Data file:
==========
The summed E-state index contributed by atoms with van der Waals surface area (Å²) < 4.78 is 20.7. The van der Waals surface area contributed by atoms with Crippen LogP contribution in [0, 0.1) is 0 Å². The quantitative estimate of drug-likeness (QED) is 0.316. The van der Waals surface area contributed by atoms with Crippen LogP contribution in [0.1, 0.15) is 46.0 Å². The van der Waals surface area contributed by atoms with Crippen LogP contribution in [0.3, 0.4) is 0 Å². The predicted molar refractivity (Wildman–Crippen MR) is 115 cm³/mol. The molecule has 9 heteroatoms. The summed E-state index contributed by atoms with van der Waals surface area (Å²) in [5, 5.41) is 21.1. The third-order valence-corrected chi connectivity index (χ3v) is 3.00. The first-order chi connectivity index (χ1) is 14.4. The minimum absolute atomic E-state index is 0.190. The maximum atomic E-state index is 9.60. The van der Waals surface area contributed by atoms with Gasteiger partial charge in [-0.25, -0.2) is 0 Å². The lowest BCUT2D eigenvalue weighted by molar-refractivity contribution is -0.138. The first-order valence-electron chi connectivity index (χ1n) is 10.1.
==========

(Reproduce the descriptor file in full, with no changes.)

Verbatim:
The summed E-state index contributed by atoms with van der Waals surface area (Å²) < 4.78 is 20.7. The van der Waals surface area contributed by atoms with Crippen LogP contribution in [0, 0.1) is 0 Å². The quantitative estimate of drug-likeness (QED) is 0.316. The van der Waals surface area contributed by atoms with Crippen LogP contribution in [0.1, 0.15) is 46.0 Å². The van der Waals surface area contributed by atoms with Crippen LogP contribution in [0.3, 0.4) is 0 Å². The predicted molar refractivity (Wildman–Crippen MR) is 115 cm³/mol. The molecule has 9 heteroatoms. The summed E-state index contributed by atoms with van der Waals surface area (Å²) in [5, 5.41) is 21.1. The third-order valence-corrected chi connectivity index (χ3v) is 3.00. The first-order chi connectivity index (χ1) is 14.4. The minimum absolute atomic E-state index is 0.190. The maximum atomic E-state index is 9.60. The van der Waals surface area contributed by atoms with Gasteiger partial charge in [-0.25, -0.2) is 0 Å². The lowest BCUT2D eigenvalue weighted by molar-refractivity contribution is -0.138. The first-order valence-electron chi connectivity index (χ1n) is 10.1.